But you know that Greg, as an agent yourself!
First, a good home inspector understands home systems and is skilled at finding problems. A lot of inspectors started off in one trade (electrician, plumber, construction) and tend to be very strong in that one area, but not so good in others. You agent can help you with that.
Second, a good home inspector isn't just going to say a home is OK in order to facilitate the purchase and to keep the agent happy. An inspector will report all legitimate problems.
Third--and this is important, too--a good home inspector isn't going to try to kill a deal even if the house is in good shape. I've seen some home inspections where the inspector has gone on for pages about really minor issues, some of which didn't even merit being included. The inspector understands that the client has paid hundreds of dollars for an inspection and, even if the house is pristine, he's got to find some stuff to justify the inspection. You don't want that, either.
So: The agent can and usually should recommend. The buyer selects.
The important thing to remember is to plan to be there during the inspection and take lots of notes. Any good inspector will be giving you a running commentary all through the inspection. He/she will be pointing out things to you that arent 'bad' or 'wrong', but are informational, so they would never show up on a report. You will learn a lot about your new house during the process that will help you to maintain it in good repair throughout you time there.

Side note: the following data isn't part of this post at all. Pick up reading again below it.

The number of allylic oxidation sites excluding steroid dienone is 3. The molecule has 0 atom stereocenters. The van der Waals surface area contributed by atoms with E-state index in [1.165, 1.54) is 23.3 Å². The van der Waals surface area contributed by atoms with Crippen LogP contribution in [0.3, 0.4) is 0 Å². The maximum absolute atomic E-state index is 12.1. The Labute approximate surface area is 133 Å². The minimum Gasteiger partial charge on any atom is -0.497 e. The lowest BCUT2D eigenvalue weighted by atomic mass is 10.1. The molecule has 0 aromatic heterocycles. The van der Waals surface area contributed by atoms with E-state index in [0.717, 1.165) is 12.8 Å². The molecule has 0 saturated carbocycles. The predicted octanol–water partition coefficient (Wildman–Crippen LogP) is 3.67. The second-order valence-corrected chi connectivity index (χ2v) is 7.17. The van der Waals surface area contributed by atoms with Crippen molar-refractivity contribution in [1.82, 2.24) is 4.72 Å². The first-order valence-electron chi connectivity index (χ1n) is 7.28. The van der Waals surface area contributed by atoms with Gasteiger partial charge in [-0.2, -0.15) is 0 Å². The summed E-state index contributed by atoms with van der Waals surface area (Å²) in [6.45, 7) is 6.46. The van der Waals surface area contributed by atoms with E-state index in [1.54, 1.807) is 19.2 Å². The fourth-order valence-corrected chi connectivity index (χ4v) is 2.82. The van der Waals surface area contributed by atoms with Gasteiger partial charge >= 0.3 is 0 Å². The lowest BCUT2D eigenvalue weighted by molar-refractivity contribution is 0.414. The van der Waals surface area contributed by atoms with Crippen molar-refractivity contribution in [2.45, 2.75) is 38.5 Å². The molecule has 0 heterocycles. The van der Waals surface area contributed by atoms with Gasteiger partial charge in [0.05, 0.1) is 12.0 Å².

The bottom line is: if you trust your agent, then don't worry about taking their recommendation. If you don't, then ask his/her broker for a new agent.
Arlene Trunzo, CRS, GRI, SRES
Licensed Real Estate Broker, Staten Island ,NY
A.T. REAL ESTATE SPECIALISTS LLC
One of my buyers once chose their own inspector who told us that the roof was in dangerously bad shape. Later we came to find out that the roof was 6 years old and in perfect condition.
As in all professions, I believe it is always better to go with someone who has been referred to you.
I also recommend that sellers have their homes pre-inspected prior to putting them on the market.
I wouldn't be worried that the broker picked the home inspector unless you happen to know someone more qualified. A good broker can be great just for their contacts. Does that mean you aren't at risk? NO. This is perhaps the most difficult part of buying. No home inspector assumes much responsibility, and their scope of coverage is almost nothing. Often they dirty up the waters by nit picking to make it seem like they were worth their fee. Read the report carefully with someone experienced in contracting. If you have questions or concerns, the inspector should be able to clarify or go back out. I would also do my own inspection after receiving the report. Something to consider is whether the inspector will reinspect after repairs also. If not, you could expose yourself even more. It's tough, but if you supplement with a home warranty, that will help. I prefer Old Republic.